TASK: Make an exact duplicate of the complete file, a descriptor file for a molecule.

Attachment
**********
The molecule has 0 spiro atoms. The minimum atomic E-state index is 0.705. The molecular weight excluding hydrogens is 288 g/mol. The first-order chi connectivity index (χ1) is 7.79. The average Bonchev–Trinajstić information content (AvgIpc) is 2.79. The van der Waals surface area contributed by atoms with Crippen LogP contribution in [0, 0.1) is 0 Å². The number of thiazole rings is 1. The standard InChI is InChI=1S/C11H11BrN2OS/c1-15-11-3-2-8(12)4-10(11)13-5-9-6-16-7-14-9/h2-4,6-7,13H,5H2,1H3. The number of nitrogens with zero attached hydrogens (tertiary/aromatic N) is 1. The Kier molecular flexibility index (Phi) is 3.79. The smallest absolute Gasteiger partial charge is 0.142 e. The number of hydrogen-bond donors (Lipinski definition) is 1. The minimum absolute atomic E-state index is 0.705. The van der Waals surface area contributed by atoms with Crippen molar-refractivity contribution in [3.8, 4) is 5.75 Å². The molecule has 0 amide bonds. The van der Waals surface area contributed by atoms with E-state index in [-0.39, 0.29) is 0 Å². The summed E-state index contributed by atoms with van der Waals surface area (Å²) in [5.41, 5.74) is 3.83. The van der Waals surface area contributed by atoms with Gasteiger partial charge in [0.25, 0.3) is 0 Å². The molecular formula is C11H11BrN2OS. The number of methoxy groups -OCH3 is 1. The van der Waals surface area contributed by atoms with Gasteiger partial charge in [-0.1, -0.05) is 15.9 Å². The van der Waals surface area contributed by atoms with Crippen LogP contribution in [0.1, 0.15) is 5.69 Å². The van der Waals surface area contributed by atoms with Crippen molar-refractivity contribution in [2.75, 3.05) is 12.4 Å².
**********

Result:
The molecule has 0 spiro atoms. The minimum atomic E-state index is 0.705. The molecular weight excluding hydrogens is 288 g/mol. The first-order chi connectivity index (χ1) is 7.79. The average Bonchev–Trinajstić information content (AvgIpc) is 2.79. The van der Waals surface area contributed by atoms with Crippen LogP contribution in [0, 0.1) is 0 Å². The number of thiazole rings is 1. The standard InChI is InChI=1S/C11H11BrN2OS/c1-15-11-3-2-8(12)4-10(11)13-5-9-6-16-7-14-9/h2-4,6-7,13H,5H2,1H3. The number of nitrogens with zero attached hydrogens (tertiary/aromatic N) is 1. The Kier molecular flexibility index (Phi) is 3.79. The smallest absolute Gasteiger partial charge is 0.142 e. The number of hydrogen-bond donors (Lipinski definition) is 1. The minimum absolute atomic E-state index is 0.705. The van der Waals surface area contributed by atoms with Crippen molar-refractivity contribution in [3.8, 4) is 5.75 Å². The molecule has 0 amide bonds. The van der Waals surface area contributed by atoms with E-state index in [-0.39, 0.29) is 0 Å². The summed E-state index contributed by atoms with van der Waals surface area (Å²) in [5.41, 5.74) is 3.83. The van der Waals surface area contributed by atoms with Gasteiger partial charge in [0.25, 0.3) is 0 Å². The molecular formula is C11H11BrN2OS. The number of methoxy groups -OCH3 is 1. The van der Waals surface area contributed by atoms with Gasteiger partial charge in [-0.1, -0.05) is 15.9 Å². The van der Waals surface area contributed by atoms with Crippen LogP contribution in [0.1, 0.15) is 5.69 Å². The van der Waals surface area contributed by atoms with Crippen molar-refractivity contribution in [2.75, 3.05) is 12.4 Å².